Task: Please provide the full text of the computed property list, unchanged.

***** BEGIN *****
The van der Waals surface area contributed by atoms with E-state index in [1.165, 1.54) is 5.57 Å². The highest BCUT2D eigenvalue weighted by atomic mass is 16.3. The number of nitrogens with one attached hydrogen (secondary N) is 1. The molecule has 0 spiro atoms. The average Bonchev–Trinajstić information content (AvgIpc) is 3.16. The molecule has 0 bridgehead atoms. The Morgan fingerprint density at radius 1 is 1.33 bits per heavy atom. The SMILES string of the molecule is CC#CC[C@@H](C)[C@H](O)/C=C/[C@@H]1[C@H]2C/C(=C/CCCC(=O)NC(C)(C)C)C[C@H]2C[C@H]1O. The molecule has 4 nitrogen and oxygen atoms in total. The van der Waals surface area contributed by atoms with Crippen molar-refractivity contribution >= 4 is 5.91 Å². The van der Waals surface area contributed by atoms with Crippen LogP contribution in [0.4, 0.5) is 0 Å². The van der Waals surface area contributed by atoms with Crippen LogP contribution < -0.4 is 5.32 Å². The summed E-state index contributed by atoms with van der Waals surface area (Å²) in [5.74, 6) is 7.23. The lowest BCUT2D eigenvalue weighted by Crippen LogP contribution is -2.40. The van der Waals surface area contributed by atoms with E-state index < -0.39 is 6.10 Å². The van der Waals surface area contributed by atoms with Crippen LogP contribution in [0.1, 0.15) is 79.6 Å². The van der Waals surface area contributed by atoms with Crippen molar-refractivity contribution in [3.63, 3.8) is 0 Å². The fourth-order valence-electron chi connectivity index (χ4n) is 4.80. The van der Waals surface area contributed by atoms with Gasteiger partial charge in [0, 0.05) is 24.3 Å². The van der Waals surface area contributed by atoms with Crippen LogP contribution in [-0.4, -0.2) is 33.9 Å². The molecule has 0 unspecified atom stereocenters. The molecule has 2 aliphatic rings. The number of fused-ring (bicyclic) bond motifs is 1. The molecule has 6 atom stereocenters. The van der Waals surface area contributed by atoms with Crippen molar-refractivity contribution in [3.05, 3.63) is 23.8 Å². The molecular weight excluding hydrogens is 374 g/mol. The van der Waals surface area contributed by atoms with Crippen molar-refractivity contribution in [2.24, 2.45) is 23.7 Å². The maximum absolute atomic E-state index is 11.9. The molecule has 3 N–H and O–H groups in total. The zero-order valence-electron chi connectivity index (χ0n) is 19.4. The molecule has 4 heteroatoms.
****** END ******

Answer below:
The van der Waals surface area contributed by atoms with E-state index in [1.165, 1.54) is 5.57 Å². The highest BCUT2D eigenvalue weighted by atomic mass is 16.3. The number of nitrogens with one attached hydrogen (secondary N) is 1. The molecule has 0 spiro atoms. The average Bonchev–Trinajstić information content (AvgIpc) is 3.16. The molecule has 0 bridgehead atoms. The Morgan fingerprint density at radius 1 is 1.33 bits per heavy atom. The SMILES string of the molecule is CC#CC[C@@H](C)[C@H](O)/C=C/[C@@H]1[C@H]2C/C(=C/CCCC(=O)NC(C)(C)C)C[C@H]2C[C@H]1O. The molecule has 4 nitrogen and oxygen atoms in total. The van der Waals surface area contributed by atoms with Crippen molar-refractivity contribution >= 4 is 5.91 Å². The van der Waals surface area contributed by atoms with Crippen LogP contribution in [0.4, 0.5) is 0 Å². The van der Waals surface area contributed by atoms with Crippen LogP contribution < -0.4 is 5.32 Å². The summed E-state index contributed by atoms with van der Waals surface area (Å²) in [5.74, 6) is 7.23. The lowest BCUT2D eigenvalue weighted by Crippen LogP contribution is -2.40. The van der Waals surface area contributed by atoms with E-state index < -0.39 is 6.10 Å². The van der Waals surface area contributed by atoms with Crippen LogP contribution in [0.1, 0.15) is 79.6 Å². The van der Waals surface area contributed by atoms with Crippen molar-refractivity contribution in [3.63, 3.8) is 0 Å². The fourth-order valence-electron chi connectivity index (χ4n) is 4.80. The van der Waals surface area contributed by atoms with Gasteiger partial charge in [0, 0.05) is 24.3 Å². The van der Waals surface area contributed by atoms with Crippen LogP contribution in [-0.4, -0.2) is 33.9 Å². The molecule has 0 unspecified atom stereocenters. The molecule has 2 aliphatic rings. The number of fused-ring (bicyclic) bond motifs is 1. The molecule has 6 atom stereocenters. The van der Waals surface area contributed by atoms with Crippen molar-refractivity contribution in [3.05, 3.63) is 23.8 Å². The molecular weight excluding hydrogens is 374 g/mol. The van der Waals surface area contributed by atoms with Crippen molar-refractivity contribution in [2.24, 2.45) is 23.7 Å². The maximum absolute atomic E-state index is 11.9. The molecule has 3 N–H and O–H groups in total. The zero-order valence-electron chi connectivity index (χ0n) is 19.4. The molecule has 4 heteroatoms.